Day 25: What is your opinion on forced/coercion in mental health treatment? Can be legal (law enforcement or psychiatric holds) or a “helping” friend/family member.
I have thought about this a lot lately, considering what is happening in the country with the debates on mental health. I hear/read often that people blame President Reagan for “shutting down the institutions and letting the crazies walk among us.” Well, there were just as many people wrongfully institutionalized as there were those who probably should have been. But that’s another story.
As a person with a mental illness, I don’t want to be forced into doing anything, especially into an institution. I don’t want to be held by law enforcement. I’m not a danger to myself or anyone else. I just want to keep on living my life without intrusion. So when I think about people being forced into treatment, I try to put myself in their shoes. Now, if someone is having a psychotic episode, trying to harm themselves or others, or has a repeated history of criminal/deviant behavior, I’m all for a law enforcement or psychiatric hold for a determined amount of time. I feel that the family should get a say, but I also feel like the patient needs a larger say. They are a human being, with civil rights and it is not my place of yours to take those away without a true, just cause.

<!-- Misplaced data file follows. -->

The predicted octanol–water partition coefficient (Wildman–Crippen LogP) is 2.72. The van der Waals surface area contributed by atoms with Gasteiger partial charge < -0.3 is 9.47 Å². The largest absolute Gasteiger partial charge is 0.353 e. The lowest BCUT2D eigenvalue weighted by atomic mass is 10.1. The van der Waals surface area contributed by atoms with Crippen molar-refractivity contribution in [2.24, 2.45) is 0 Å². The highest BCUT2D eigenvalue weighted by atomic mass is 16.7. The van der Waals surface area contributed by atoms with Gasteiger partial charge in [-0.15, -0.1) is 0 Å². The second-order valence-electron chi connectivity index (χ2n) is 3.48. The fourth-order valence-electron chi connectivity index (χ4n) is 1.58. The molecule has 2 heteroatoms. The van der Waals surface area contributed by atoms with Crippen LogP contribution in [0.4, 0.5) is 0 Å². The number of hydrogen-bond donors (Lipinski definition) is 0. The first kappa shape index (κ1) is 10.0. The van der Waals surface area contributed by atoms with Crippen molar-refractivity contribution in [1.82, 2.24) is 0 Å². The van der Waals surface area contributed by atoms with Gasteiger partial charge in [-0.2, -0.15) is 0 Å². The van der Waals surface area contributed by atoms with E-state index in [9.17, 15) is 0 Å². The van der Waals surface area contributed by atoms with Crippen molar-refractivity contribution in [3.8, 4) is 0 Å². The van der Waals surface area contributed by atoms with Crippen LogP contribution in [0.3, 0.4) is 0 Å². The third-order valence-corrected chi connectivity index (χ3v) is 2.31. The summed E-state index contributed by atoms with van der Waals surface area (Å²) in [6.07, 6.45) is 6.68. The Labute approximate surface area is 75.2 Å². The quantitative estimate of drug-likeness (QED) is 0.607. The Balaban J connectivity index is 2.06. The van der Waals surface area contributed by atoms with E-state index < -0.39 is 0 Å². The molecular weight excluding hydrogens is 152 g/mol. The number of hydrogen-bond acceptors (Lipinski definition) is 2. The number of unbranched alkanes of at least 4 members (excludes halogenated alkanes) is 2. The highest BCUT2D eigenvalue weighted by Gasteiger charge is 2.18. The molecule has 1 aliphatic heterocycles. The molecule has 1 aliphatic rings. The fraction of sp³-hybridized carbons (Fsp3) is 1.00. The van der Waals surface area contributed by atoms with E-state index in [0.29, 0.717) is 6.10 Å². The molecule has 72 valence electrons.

Now, when it comes to coercion, I can understand that from an intervention-type standpoint. Sometimes, I person has to hit rock bottom and confronted with the damage they are doing to themselves and others before they realize that treatment is necessary. Is it possible for them to resist? Absolutely. But again, that person has rights and you can’t just institutionalize them because they aren’t doing what you want for them to do. This is something that I struggle with – I want for people to get the help that they need. But if they aren’t a danger to themselves or others, and they are resisting treatment, I can’t force them into doing anything, especially if they are an adult. I can’t say, “you have to start treatment or I’m not going to talk to you.” It can’t and it shouldn’t work like that. Making someone feel guilty in order to make them do something isn’t fair, and they will resent you later on for making them do something that they didn’t want to do. You do have a choice: You can either accept them and love them for who they are at this place in their lives and be encouraging and supportive to them, or you can cut them off and be petty because you aren’t getting your way.
So in conclusion, this is a tricky situation. You have to tread very carefully when you begin talking about taking away another person’s rights or guilting them into doing something.